Cases of prisoners providing false identities have been a norm for the Royal St. Lucia Police Force (RSLPF), Assistant Public Relations Officer Tamara Charles-Laure has admitted.
Charles-Laure comment comes in light of the recent case involving a prisoner, Kevin Alphonse, who had escaped lawful custody from the Richfond Police Station on September 27.
Upon further investigations, following his escape, it was realised that his real name is Davidson Alfred.
The RSLPF public relations official told St Lucia News Online (SNO) in an interview today that the police force have come across a number of prisoners, who provided the police with incorrect names over the years.
“A lot of people have done that. I know of a lot of persons we have charged with the wrong name on their case files and it’s only in the court the magistrate would realise that the person had given a wrong name, especially when it’s a repeat offender,” she explained.
Charles-Laure said that upon arrest, if provided with a National Identification Card (ID) then the correct identity would be established, but in other cases the prisoners are taken at face value.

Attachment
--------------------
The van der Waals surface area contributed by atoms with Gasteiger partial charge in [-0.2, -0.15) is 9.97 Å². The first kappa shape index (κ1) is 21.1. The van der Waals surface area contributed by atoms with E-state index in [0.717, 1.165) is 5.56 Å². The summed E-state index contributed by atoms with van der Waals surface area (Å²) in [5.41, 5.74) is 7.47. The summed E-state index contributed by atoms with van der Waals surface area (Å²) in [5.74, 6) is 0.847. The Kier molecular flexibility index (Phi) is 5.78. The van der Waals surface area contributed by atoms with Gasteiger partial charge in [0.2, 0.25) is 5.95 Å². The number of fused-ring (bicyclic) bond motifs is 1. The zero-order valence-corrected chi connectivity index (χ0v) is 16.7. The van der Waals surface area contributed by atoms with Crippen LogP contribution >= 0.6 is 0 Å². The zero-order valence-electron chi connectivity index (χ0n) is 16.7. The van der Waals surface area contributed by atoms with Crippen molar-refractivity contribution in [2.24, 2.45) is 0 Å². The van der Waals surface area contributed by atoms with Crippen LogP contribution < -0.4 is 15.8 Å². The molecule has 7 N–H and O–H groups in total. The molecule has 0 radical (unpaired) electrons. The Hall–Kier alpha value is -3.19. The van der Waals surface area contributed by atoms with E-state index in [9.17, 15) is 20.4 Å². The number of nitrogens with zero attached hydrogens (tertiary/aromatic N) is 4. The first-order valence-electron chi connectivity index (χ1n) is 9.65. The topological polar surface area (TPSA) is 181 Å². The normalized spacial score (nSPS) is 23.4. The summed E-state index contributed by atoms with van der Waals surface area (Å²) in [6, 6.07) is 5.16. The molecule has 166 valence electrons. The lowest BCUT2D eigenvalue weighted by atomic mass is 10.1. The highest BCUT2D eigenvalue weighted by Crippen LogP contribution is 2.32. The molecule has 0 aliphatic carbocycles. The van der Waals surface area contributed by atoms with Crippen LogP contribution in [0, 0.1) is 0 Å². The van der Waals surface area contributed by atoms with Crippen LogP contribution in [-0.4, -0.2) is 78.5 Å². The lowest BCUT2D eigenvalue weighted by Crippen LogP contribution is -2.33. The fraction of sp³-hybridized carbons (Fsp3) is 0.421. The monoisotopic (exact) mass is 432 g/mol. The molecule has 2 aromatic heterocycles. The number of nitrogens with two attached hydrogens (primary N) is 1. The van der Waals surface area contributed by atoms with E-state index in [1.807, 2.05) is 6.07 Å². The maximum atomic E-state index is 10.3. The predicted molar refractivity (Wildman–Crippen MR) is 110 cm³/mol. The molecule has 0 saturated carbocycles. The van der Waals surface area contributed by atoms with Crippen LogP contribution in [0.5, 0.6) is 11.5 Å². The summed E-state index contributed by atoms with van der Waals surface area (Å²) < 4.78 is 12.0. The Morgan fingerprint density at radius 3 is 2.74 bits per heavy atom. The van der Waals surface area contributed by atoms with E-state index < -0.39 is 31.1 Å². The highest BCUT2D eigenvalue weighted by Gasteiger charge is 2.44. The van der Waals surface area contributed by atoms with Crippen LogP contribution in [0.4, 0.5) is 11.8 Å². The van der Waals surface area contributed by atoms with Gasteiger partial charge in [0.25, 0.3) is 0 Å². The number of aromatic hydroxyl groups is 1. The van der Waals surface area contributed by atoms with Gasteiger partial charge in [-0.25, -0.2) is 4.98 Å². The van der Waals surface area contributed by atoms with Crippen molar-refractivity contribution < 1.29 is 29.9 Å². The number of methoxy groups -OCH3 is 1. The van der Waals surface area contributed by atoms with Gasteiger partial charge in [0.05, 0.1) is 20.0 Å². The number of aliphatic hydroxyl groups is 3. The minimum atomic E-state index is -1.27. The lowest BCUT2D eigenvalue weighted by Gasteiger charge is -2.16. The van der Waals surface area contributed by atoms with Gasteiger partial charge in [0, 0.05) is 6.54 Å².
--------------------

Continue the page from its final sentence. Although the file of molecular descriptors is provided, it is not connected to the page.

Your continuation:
“When you get to the police station a search is done and you ask them for an ID card. Some of them would give you one and you would see the proper name. Some would say they don’t have an ID card. You have no reason to doubt the person’s name,” she added.
The verification of a prisoner’s identity, she noted, is usually done in the court. “We don’t do a second verification. If we have already asked you for an ID card then your name would already be there and if you don’t and have given your name, then I am believing that is your name.”
The police official said it has been a challenge to verify prisoners’ identities and the police force have in the past relied on family members to verify the true name of these prisoners.
Charles-Laure explained that the manner in which the Force collects information is standard protocol and is used by all police stations island-wide.
“I worked for CID for a while and that is how we did it there,” she told SNO.
If an incorrect name of a prisoner is given and this is corrected, then police records will usually reflect those changes.